One of the approximately 500 outside events taking place in rented space in the Hogan Campus Center in the past year was the annual meeting of the Massachusetts Alliance on Teen Pregnancy—a consortium of social service agencies, school-based health centers and local pregnancy prevention and teen parenting coalitions.
The weeks leading up to the Alliance’s Oct. 23 annual meeting were marked by a controversy fueled by organized e-mail and letter-writing campaigns. The College, the Diocese of Worcester, and the Jesuit Province of New England were flooded with phone calls and e-mails—including many from Holy Cross alumni and parents—although the vast majority of callers were not affiliated with the College. The protests focused on the fact that, among the dozens of workshop presenters were representatives of Planned Parenthood and NARAL. In the wake of calls, letters and e-mails, Catholic Charities of the Archdiocese of Boston, a member of the Alliance, was forced to withdraw from the conference. The Most Rev. Robert J. McManus, Bishop of Worcester, called upon Holy Cross to disassociate itself from the groups involved and revoke its contract with the Alliance.
“As president of a Catholic college in the Diocese of Worcester, I wholly respect the duty of Bishop McManus to uphold the teachings of the Church—most especially the sanctity of life and opposition to abortion,” said Rev. Michael C. McFarland, S.J., president of Holy Cross, in a statement issued the week before the conference and sent to the Holy Cross online community by e-mail. “However, it is the College’s position that providing rented meeting space to a conference of professionals from a variety of Massachusetts organizations discussing the safety and care of at-risk teenagers does not represent a disregard of Catholic teaching.”
The College’s decision to honor its contractual organization with the Alliance raised both vigorous support and passionate protest—and generated discussion among students, faculty, staff and alumni.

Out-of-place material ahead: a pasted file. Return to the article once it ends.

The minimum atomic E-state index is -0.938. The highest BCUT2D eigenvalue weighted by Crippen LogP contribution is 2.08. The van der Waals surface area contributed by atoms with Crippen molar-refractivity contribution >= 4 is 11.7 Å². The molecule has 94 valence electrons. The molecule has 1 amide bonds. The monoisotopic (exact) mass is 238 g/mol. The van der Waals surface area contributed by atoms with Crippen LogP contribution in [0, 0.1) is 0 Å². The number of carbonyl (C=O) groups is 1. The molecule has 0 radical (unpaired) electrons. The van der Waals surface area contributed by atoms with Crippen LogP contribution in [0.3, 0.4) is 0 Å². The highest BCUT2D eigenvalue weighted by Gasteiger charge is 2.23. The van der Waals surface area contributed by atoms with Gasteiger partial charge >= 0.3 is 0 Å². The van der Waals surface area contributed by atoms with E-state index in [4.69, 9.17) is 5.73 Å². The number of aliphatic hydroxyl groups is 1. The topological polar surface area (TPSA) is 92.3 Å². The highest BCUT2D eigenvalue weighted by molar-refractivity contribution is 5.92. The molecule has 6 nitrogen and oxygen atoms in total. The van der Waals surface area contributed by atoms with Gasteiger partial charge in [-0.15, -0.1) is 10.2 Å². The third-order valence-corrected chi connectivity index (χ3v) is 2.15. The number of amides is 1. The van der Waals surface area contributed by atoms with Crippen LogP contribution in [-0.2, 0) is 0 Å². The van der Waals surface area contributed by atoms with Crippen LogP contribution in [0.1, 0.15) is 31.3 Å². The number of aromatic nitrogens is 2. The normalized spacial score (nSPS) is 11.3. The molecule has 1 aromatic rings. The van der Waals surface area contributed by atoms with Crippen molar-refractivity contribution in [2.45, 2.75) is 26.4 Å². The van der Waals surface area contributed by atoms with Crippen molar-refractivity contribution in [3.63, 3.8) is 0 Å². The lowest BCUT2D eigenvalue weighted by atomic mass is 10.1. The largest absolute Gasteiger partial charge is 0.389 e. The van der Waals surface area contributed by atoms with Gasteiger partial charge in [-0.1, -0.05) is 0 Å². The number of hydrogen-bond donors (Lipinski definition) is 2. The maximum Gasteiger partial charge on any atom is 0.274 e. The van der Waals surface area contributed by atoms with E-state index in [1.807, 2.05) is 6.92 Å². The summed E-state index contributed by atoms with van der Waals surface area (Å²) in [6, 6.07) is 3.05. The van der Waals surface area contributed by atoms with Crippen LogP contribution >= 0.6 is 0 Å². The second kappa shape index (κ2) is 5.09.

U.S. Jesuit colleges have been criticized in recent years for inviting controversial speakers to campus—but, the Association of Jesuit Colleges and Universities is aware of no other protest focused on a program presented by an outside group in rented facilities.
The day of the conference—which was attended by 150 social workers, nurses, educators and other professionals—about a dozen protesters were on campus. On the lawn outside Hogan, the Holy Cross chapter of Students for Life installed 360 white crosses, representing the number of abortions performed every day. Students on both sides of the issue held signs and engaged in conversation with each other and with passers-by.
While some alumni wrote that allowing the conference on campus jeopardized their relationship with Holy Cross, the majority contacting the College—including alumni across all classes and age groups—expressed support. A member of the Class of 1997 wrote, “Over the long term, the College’s value is enhanced by policies that promote—not prevent—the exchange of ideas.” And a member of the Class of 1963 wrote: “I see nothing incompatible with our Catholic faith in examining this critical issue dispassionately and in informing people.”
Students weighed in, as well. A first-year student wrote: “As a devout pro-life Catholic, and a woman I am insulted that you would allow such an organization within our gates”—echoing the position of others that it was wrong for the College to have any association with groups like Planned Parenthood which take positions that are against the teaching of the Catholic Church.
Allowing the Alliance to rent space on campus for its conference was in keeping with the College’s institutional mission and responsibilities, Fr. McFarland remarked, following the conference.
“Hogan Campus Center is available as a community service to organizations and individuals to rent for conferences, meetings, private events and other functions,” he said. “Teen pregnancy and teen parenting is a complex social problem that often requires difficult discussions. We rented our campus facilities to adult professionals so they could further their work in helping those most in need.”